Guideline #3: To restore a sense of safety among young people it is important that you’re a person speaking with authority.

As parent, teacher, therapist, police officer, or community leader, – your active involvement and commitment to the relationship with young people will signal trustworthiness. That process creates authority (which is different from power).

Commitment translates into engaging actively. Listening, focusing on what is said to you, answering questions in a straightforward way, conveying your genuine curiosity about your child’s or your students’ experience (and that of their families and peers), tolerating diversity of viewpoints and ambiguity inherent in most human endeavors are some of the crucial relational activities.

Guideline # 4:
Pay close attention to the developmental phase of the children and teens in your family, your classroom, your social skills group, or any other social context.

  • For small children this may mean to carefully screen and limit their exposure to newscasts or TV in general; instead you can give extra attention and time to more playing or reading together or listening to music. As a parent you may want to find out whether your child heard some of what happened; as a teacher you can inquire how much your students understood, overheard family members’ conversations, and who among them in your class is unaware of a violently destructive incident.
  • With older children and pre-teens your sensitivity will have to guide you in terms of finding a balance between answering mainly factually oriented questions or responses and your curiosity about what all this emotionally means to them. Although younger kids often do not volunteer much about the emotional impact of an act of violence they often are affected by what they hear or see on TV. So your tactful questions can greatly help to bring out what they experience.
  • We are often puzzled how adolescents experience the “normality” of acts of extraordinary violence. They let us know through their behavior. Whatever you can do as parent, teacher, coach, minister, therapist, or neighbor to intensify your relationship with a teenager will serve as indispensable basis on which to build a conversation. There are no shortcuts.
    And teens are at a particularly vulnerable stage in their emotional and cognitive development. Many are more traumatized as a result of family conflicts, vicious peer interactions, or their idiosyncratic absorption of social events than we like to assume. Telltale signs of trouble are a teenager’s social isolation and increasing loneliness and marginalization. Most revealing for a parent, friend, or educator is a thorough look at the young person’s family, school, and peer context. The worst is to brand them with stereotypical mental health labels.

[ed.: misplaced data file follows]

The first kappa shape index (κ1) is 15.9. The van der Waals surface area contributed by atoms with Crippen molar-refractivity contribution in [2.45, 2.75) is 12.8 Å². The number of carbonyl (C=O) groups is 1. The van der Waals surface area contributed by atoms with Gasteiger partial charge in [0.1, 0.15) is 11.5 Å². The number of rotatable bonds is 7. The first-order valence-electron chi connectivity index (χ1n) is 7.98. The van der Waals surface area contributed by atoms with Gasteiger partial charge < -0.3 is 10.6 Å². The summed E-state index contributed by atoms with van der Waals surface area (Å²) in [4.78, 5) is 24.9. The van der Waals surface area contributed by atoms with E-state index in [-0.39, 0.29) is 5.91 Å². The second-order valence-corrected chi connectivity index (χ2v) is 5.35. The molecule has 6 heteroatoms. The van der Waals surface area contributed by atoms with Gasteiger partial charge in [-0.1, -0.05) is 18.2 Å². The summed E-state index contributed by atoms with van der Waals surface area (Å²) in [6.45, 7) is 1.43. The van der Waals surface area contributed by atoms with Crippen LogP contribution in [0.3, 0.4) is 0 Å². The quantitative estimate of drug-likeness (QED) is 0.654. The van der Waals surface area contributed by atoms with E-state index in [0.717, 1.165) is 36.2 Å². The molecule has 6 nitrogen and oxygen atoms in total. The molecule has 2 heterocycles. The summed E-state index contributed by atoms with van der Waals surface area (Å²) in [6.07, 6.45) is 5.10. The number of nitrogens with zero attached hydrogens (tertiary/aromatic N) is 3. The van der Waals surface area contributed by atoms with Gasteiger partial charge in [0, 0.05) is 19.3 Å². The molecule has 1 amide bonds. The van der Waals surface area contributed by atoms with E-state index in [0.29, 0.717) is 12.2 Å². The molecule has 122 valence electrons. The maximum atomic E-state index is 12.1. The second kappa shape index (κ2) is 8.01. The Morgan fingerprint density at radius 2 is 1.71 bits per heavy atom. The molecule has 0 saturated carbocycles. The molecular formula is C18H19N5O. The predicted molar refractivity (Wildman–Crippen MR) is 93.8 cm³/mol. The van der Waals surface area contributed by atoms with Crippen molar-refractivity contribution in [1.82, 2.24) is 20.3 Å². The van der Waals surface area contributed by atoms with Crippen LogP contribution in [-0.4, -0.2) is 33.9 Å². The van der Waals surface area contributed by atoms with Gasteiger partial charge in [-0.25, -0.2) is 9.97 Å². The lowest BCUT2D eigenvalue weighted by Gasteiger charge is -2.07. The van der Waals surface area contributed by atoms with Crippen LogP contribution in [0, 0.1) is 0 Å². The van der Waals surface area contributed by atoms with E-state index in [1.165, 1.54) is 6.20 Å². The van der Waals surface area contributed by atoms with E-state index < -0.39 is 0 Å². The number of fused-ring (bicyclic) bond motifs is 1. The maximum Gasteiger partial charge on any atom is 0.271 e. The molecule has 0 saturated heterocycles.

Providing, therefore, opportunities at school or at home to reflect with other students or within the family on current events, inquiring about the teenager’s emotional reaction and sense of personal safety, and about whether she or he feels embedded in a caring and supportive network could be important steps toward growing and healing. Moreover, many students get quickly engaged in discussions on values and the importance of non-violent conflict resolution.

The horrible events in Newtown, CT, and during the Boston Marathon have brought the realization home that our “world” is not safe and that we may have to live with the ordinariness of extra-ordinary levels of violence. Only ongoing conversations on the family, school, and community level and corresponding joint actions will help reassure us and through us our children and adolescents that safety is ultimately a state of mind, a sense of belonging to a family and community where people care and are willing to support each other in times of crisis.
What we also should be mindful of is the enormous diversity in our communities and the cultural and religious richness originating from this diversity – far from the stereotyping that was inherent in much of the language coming from the media.

Finally: Let’s not forget the scandal of ordinary, daily violence that plagues so many poor neighborhoods in NJ. Untold numbers of children, teenagers and their families have to endure this ongoing, often deadly violence.

Norbert A. Wetzel May 12, 2013 wetzel@princetonfamily.com

violence, families, safety, threat, trauma